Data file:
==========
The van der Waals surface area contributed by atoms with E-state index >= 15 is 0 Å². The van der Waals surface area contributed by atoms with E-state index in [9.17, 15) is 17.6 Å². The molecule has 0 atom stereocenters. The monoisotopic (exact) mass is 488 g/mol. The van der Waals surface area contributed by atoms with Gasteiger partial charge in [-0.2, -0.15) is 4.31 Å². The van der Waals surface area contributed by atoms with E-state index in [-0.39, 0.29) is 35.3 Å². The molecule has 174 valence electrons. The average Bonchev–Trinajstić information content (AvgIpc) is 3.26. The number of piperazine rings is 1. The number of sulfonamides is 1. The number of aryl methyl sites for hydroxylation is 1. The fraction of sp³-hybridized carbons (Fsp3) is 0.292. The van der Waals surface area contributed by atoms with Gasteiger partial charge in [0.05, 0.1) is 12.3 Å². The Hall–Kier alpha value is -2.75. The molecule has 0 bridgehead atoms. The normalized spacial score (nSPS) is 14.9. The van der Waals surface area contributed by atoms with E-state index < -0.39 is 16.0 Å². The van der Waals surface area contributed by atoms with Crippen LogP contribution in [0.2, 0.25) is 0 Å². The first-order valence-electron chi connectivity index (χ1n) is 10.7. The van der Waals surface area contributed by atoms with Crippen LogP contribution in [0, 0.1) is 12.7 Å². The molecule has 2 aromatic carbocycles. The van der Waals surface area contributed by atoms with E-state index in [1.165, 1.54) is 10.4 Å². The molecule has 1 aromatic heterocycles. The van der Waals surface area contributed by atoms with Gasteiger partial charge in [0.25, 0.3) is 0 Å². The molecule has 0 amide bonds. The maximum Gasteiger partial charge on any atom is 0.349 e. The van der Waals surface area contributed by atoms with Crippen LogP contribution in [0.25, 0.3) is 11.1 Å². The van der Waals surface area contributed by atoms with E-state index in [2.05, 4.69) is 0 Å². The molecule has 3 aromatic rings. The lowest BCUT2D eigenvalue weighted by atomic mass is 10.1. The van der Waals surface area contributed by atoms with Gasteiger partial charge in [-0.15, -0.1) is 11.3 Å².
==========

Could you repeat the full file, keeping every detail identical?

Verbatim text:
The van der Waals surface area contributed by atoms with E-state index >= 15 is 0 Å². The van der Waals surface area contributed by atoms with E-state index in [9.17, 15) is 17.6 Å². The molecule has 0 atom stereocenters. The monoisotopic (exact) mass is 488 g/mol. The van der Waals surface area contributed by atoms with Gasteiger partial charge in [-0.2, -0.15) is 4.31 Å². The van der Waals surface area contributed by atoms with E-state index in [-0.39, 0.29) is 35.3 Å². The molecule has 174 valence electrons. The average Bonchev–Trinajstić information content (AvgIpc) is 3.26. The number of piperazine rings is 1. The number of sulfonamides is 1. The number of aryl methyl sites for hydroxylation is 1. The fraction of sp³-hybridized carbons (Fsp3) is 0.292. The van der Waals surface area contributed by atoms with Gasteiger partial charge in [0.05, 0.1) is 12.3 Å². The Hall–Kier alpha value is -2.75. The molecule has 0 bridgehead atoms. The normalized spacial score (nSPS) is 14.9. The van der Waals surface area contributed by atoms with E-state index < -0.39 is 16.0 Å². The van der Waals surface area contributed by atoms with Crippen LogP contribution in [0.2, 0.25) is 0 Å². The first-order valence-electron chi connectivity index (χ1n) is 10.7. The van der Waals surface area contributed by atoms with Crippen LogP contribution in [0, 0.1) is 12.7 Å². The molecule has 2 aromatic carbocycles. The van der Waals surface area contributed by atoms with E-state index in [1.165, 1.54) is 10.4 Å². The molecule has 1 aromatic heterocycles. The van der Waals surface area contributed by atoms with Gasteiger partial charge in [0.25, 0.3) is 0 Å². The molecule has 0 amide bonds. The maximum Gasteiger partial charge on any atom is 0.349 e. The van der Waals surface area contributed by atoms with Crippen LogP contribution in [0.25, 0.3) is 11.1 Å². The van der Waals surface area contributed by atoms with E-state index in [2.05, 4.69) is 0 Å². The molecule has 3 aromatic rings. The lowest BCUT2D eigenvalue weighted by atomic mass is 10.1. The van der Waals surface area contributed by atoms with Gasteiger partial charge in [-0.15, -0.1) is 11.3 Å².